Resources for... William & Mary
William & Mary W&M menu close William & Mary

"Buying is Believing: Capitalism and Religion in Modern America"


Daniel Vaca, Robert Gale Noyes Assistant Professor of Humanities at Brown University. Photo: Brown University


Daniel Vaca (William & Mary '02) gave a lecture Thursday, October 27, on the ways in which capitalism and religion intertwine and have intertwined in America, particularly regarding the rise of evangelicalism and the role that market segmentation played in this. Dr. Vaca discussed how markets are not a naturally occurring phenomenon, and how consumer behavior does not just reflect or express who we are; it shapes who we are. Markets, in other words, have targets, and the way these targets behave shapes both the markets and the targets themselves. Market segmentation, or niche marketing, as a marketing strategy originated in the mid-twentieth century and is based on the idea that consumers are fundamentally not the same as each other.

This strategy emerged in contrast to mass marketing, which takes consumers to be fundamentally the same, and encourages assimilation. Market segmentation by contrast can create and sharpen the boundaries of identity groups, and can be gendered, raced, aged, or based on another determining factor. Market segmentation thus lead to the sharper definition of an American Evangelical culture in the 1960s and '70's, due to survey 

organizations such as Gallup asking Americans whether they had had a "born-again" experience, or would classify themselves as "evangelical", which led to a self determination, and thus popularization of Evangelicalism. Dr. Vaca also pointed out the explosion of commercially available kosher products in the 1950's and '60's as another key example of market segmentation. As Evangelicalism grew more popular, its slice of the commercial market grew in proportion, which in turn led to a narrower, more homogenous culture (or market segment) among Evangelicals. Dr. Vaca asserted that market segmentation has a lot to do with why most American Evangelicals are White. Books such as Richard Warren's The Purpose Driven Life, which targeted chiefly White suburbanites ("Saddleback Sam"s), contribute to and perpetuate this.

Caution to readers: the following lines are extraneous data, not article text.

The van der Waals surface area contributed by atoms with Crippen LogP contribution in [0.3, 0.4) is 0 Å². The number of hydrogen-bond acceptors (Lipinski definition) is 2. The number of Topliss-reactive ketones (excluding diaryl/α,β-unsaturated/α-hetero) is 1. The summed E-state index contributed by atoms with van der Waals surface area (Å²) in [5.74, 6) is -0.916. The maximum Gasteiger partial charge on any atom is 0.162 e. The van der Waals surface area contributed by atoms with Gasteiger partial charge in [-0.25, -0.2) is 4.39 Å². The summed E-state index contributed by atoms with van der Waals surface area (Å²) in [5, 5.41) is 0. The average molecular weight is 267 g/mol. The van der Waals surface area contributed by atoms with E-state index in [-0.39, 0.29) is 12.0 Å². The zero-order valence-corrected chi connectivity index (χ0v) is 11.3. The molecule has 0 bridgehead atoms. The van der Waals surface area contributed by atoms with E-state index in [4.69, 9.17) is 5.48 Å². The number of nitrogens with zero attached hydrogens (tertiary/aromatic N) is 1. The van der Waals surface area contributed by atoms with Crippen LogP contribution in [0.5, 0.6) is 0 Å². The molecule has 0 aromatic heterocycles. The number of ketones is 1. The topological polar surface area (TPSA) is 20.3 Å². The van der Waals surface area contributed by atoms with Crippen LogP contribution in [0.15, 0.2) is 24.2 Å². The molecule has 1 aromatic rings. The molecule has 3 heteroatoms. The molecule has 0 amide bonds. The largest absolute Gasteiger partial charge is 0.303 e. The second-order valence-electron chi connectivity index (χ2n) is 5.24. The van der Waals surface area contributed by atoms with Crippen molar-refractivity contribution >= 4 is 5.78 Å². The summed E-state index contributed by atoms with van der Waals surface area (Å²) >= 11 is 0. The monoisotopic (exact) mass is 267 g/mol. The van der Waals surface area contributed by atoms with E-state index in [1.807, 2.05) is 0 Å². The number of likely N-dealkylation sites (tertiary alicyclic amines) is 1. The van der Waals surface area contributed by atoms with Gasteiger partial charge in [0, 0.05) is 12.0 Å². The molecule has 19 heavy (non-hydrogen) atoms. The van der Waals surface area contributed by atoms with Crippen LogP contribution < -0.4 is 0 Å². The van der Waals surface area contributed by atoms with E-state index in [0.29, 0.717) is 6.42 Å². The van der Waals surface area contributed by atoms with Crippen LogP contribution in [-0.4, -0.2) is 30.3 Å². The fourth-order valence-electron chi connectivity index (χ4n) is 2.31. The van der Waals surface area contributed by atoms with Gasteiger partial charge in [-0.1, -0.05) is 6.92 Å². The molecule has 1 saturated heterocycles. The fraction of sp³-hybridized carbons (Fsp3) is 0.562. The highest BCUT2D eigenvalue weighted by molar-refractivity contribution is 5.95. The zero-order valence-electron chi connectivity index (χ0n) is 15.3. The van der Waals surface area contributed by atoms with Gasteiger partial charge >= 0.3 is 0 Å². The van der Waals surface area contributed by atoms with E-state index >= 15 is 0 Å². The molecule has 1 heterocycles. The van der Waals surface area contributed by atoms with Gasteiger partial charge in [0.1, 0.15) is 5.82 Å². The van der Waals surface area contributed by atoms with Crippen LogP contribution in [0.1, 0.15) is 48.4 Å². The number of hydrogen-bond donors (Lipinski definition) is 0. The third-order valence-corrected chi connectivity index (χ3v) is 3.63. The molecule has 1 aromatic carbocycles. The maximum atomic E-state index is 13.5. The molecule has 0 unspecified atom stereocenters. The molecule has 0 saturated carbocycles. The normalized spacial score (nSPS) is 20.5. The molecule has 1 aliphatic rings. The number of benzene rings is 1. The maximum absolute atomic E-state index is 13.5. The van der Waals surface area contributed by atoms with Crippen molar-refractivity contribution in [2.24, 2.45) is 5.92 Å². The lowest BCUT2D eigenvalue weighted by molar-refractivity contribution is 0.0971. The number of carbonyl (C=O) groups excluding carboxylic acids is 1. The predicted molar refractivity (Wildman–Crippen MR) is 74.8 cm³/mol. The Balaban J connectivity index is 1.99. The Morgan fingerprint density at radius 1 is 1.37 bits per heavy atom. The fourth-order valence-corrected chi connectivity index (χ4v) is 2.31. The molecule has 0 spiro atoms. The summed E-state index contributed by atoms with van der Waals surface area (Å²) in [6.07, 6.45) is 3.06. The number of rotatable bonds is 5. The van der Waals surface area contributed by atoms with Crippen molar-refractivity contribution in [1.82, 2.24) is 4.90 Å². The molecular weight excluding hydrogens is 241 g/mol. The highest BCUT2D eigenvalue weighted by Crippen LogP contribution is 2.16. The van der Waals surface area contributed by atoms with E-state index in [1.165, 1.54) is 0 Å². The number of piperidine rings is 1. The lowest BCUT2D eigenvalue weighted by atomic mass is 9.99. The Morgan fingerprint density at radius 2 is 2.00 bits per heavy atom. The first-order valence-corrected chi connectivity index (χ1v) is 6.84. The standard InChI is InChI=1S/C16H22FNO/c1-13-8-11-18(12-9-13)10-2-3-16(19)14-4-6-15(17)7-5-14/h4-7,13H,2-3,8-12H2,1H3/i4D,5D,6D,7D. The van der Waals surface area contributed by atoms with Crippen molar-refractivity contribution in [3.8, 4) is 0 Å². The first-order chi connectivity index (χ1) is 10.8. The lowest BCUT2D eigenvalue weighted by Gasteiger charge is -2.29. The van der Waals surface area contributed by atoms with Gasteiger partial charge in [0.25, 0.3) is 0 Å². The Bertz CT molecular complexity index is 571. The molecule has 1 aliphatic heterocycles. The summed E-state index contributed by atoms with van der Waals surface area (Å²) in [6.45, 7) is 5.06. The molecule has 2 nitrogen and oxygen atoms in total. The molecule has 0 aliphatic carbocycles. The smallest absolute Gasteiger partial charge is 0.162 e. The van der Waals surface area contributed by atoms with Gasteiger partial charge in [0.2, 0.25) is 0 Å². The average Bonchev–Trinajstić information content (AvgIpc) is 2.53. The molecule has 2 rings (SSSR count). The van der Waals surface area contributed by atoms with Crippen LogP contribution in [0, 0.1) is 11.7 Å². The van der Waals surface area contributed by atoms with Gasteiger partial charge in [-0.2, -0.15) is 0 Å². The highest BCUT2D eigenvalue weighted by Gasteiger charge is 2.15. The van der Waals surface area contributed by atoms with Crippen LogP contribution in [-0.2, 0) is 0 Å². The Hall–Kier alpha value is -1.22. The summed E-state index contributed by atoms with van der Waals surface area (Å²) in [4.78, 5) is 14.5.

Market segmentation also functions on the belief that products should be be shaped to the consumer, even, in this case, the Bible. In 1978 a group of Evangelical groups published the New International Version (NIV) of the Bible, whose interpretations of text that align with the Evangelical perspective on Biblical literature, which is in turn reshaped and reinforced by the NIV's interpretations themselves.  Furthermore, the interests at play in the Evangelical market are concerned with much bigger enterprises than the Evangelical market segment alone; Dr. Vaca estimated that Newscorp owns about 70% of the Bible market. Consumer markets, he pointed out, monetize social division, and as we are pulled into smaller and smaller segments, those divisions can only become larger in both number and magnitude. All of this contributes to a constant narrowing and reshaping of what it means to be an Evangelical in America, and shows how inextricably that meaning is intertwined with capitalism, the interests of corporations, and the segmented market.  

The lecture was followed by a question-and-answer session, in which an engaged audience raised several topics, including that of corporations' interest in broadening their consumer base and how that interacts with segmentation, and the ways that the proliferation of specialized products, particularly Bibles or other religious matter, can increase polarization and the same social division that consumer markets thrive on.